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John Bishop (the autobiography)

October 2013

NOTTINGHAM is known for many things but for comedian John Bishop it conjures up one particular memory.
“It’s the only arena gig I’ve had to pause because there was a fight in the audience,” he laughs.
This was at the end of last year when he played four nights at the Capital FM Arena on his Rollercoaster tour.
“I stopped the show, we got all the lights up in the arena and just watched while I did a commentary from the stage.
“It was brilliant,” he adds, continuing to chuckle.
“The security dealt with it, everybody cheered and we carried on with the gig. Afterwards they told me after it was two families who’d had a rumble in the street or something, found themselves sat next to each other and a few words are exchanged. You know what it will have been about; the girls will have had too much wine, one of them will have started arguing with the other...”
The incident doesn’t make it in to Bishop’s autobiography, How Did All This Happen?, which follows his journey from council estates in and around Liverpool and Cheshire to becoming one of Britain’s best known comedians.
Along the way he has a spell as a semi-professional footballer, travels across the US in a sports car, rides home from Australia on a bicycle and carves out a relatively successful career in medical sales.
It was the breakdown of his marriage led prompted him to pack that in and try out stand-up comedy.
He and his wife Melanie didn’t stay apart for long and the couple have now been together for 20 years, living at home in Cheshire with their three teenage sons.
“I spoke to a few people who had written books and they’d spoke to family members and friends to get stories or looked through photo albums... I didn’t do any of that,” says the 46-year-old, who was born in Liverpool, one of three children to Ernie and Kathy Bishop.
“If I didn’t remember it, it didn’t happen to me,” he continues.
“The only story in the book that came out of a conversation with someone else is when I was in the Comedy Store and a fella tried to commit suicide and ended up in the audience. That came out of a conversation I had with another comic who was there. I’d forgot all about it.”
To write the bulk of it he decamped to Spain and rented a villa on his own. Once he’d finished the first draft, Bishop sent copies around the family.
“I said ‘is there anything in that I’ve got wrong or you object to?. I did all that and it was OK. I finished the second draft, gave it to the wife to read, then it goes to print, they publish it, I send me dad a copy and he’s says ‘I’m 72, not 74!’.
“I couldn’t believe it.”
He adds: “Me dad’s dead funny and dead straight; you know where you are with me dad. My mum and dad both read the book and my mum phoned up saying how wonderful it was, that she’d laughed and cried... then she put me dad on. I asked him if he’d read it and he said ‘Yeah, it was good that, yeah.”
The reaction of his three teenage songs was similarly downbeat.
“One morning over breakfast they said they’d  all finished it and I asked them ‘what did you think?’ They said: ‘Yeah, it was all right’”, which makes him howl with laughter.
“That was probably glowing praise from them. And it was the longest conversation I’d had with them in six months.”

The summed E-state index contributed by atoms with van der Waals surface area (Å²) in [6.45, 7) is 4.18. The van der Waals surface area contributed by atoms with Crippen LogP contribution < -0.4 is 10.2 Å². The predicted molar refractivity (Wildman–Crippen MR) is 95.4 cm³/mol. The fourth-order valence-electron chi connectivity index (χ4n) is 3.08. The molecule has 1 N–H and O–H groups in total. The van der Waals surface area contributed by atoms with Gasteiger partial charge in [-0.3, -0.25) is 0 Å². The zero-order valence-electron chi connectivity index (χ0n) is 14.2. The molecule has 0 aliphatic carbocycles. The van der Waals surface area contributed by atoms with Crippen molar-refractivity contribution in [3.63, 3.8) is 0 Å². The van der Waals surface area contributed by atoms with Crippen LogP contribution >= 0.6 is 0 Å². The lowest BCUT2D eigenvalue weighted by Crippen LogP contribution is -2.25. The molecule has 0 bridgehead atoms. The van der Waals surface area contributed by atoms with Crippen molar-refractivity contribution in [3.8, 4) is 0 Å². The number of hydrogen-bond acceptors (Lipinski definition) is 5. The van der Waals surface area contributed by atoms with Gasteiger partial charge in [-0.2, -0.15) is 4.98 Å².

Details of his marriage breakdown and his wife’s miscarriage opened up his family to public scrutiny; something he was well aware of when writing the book.
“I asked her if she was OK with all of it. I said ‘I’ve come to a point where I don’t think I can write anymore unless I put those aspects of it in because I can’t mentally explain why I’ve done all the other things I’ve done in my life.’ And fair play, Melanie was very supportive. I hope I’ve represented what it all meant to her as well.”
He adds: “I’m not going to lie, there’s a little bit of nervousness. If you’re in the limelight you get the praise and you learn how to deal with the criticism but if you’re a family member you don’t get that thick skin.”
Unlike many celebrity autobiographies, How Did All This Happen? doesn’t grind to a halt just as fame is looming.
“I told the publishers that this would be one book,” he says.
“I’m not doing that thing where I write a book up to the age of 21 then you get another one next year.”
He’s written it up to the end of last year, therefore covering the sell-out arena tours, TV shows and Paris to London challenge which raised over £4m for Sport Relief.
“If I do another book it’ll be in another 46 years time,” he promises.
“I gave it that title because it’s what I keep asking myself. Even now. You get used to certain aspects of it and there is a tipping point where you think ‘well that’s it now, I’m officially famous’”.
He concedes: “Even if they kick me off the telly I can’t go back to the person I was but I want to let people know who that person was.”
Bishop will be back on tour next year and returning to the Capital FM Arena, despite the punch up last time.
“Nottingham is a great city to play.”
He adds: “Doing stand-up is what my job is now. Everything else is an add-on.”

A League of Their Own.
"I had a few issues with availability with the last series but I made myself available with this series. I was asked to do one and I said no. I’m still really good mates with the lads. I’ll go on holiday with Jamie and I’ll see James a lot, I was seeing Freddie every week over the summer. Sky don’t know why, the producers keep saying 'I don’t know why'... it just didn’t happen."

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